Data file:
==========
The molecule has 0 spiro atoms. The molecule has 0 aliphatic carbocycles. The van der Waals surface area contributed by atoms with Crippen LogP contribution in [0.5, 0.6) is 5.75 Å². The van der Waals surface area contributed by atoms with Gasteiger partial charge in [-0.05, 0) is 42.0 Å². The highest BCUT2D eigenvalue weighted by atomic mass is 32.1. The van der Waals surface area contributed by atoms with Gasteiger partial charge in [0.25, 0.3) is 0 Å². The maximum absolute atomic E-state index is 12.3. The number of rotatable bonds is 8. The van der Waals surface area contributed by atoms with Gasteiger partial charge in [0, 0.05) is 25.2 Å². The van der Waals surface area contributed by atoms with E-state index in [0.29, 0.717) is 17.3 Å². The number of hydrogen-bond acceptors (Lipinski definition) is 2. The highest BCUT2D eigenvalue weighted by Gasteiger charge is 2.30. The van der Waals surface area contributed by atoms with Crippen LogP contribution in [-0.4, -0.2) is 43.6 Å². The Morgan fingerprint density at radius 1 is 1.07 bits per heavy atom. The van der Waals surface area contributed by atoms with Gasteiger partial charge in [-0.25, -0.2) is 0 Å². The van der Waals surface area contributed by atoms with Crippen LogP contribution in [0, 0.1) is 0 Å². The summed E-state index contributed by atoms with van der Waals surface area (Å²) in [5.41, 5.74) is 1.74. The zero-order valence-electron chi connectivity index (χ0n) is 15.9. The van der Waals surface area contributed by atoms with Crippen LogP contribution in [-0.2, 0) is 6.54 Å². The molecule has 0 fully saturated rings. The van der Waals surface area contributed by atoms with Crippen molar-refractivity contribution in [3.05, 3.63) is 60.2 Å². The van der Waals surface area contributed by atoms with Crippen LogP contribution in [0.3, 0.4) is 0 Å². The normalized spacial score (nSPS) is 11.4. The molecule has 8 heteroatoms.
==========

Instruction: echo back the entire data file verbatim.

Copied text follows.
The molecule has 0 spiro atoms. The molecule has 0 aliphatic carbocycles. The van der Waals surface area contributed by atoms with Crippen LogP contribution in [0.5, 0.6) is 5.75 Å². The van der Waals surface area contributed by atoms with Gasteiger partial charge in [-0.05, 0) is 42.0 Å². The highest BCUT2D eigenvalue weighted by atomic mass is 32.1. The van der Waals surface area contributed by atoms with Gasteiger partial charge in [0.25, 0.3) is 0 Å². The maximum absolute atomic E-state index is 12.3. The number of rotatable bonds is 8. The van der Waals surface area contributed by atoms with Gasteiger partial charge in [0, 0.05) is 25.2 Å². The van der Waals surface area contributed by atoms with E-state index in [0.29, 0.717) is 17.3 Å². The number of hydrogen-bond acceptors (Lipinski definition) is 2. The highest BCUT2D eigenvalue weighted by Gasteiger charge is 2.30. The van der Waals surface area contributed by atoms with Crippen LogP contribution in [-0.4, -0.2) is 43.6 Å². The Morgan fingerprint density at radius 1 is 1.07 bits per heavy atom. The van der Waals surface area contributed by atoms with Gasteiger partial charge in [-0.25, -0.2) is 0 Å². The van der Waals surface area contributed by atoms with Crippen LogP contribution in [0, 0.1) is 0 Å². The summed E-state index contributed by atoms with van der Waals surface area (Å²) in [5.41, 5.74) is 1.74. The zero-order valence-electron chi connectivity index (χ0n) is 15.9. The van der Waals surface area contributed by atoms with Crippen LogP contribution in [-0.2, 0) is 6.54 Å². The molecule has 0 fully saturated rings. The van der Waals surface area contributed by atoms with Crippen molar-refractivity contribution in [3.05, 3.63) is 60.2 Å². The van der Waals surface area contributed by atoms with Crippen LogP contribution in [0.3, 0.4) is 0 Å². The normalized spacial score (nSPS) is 11.4. The molecule has 8 heteroatoms.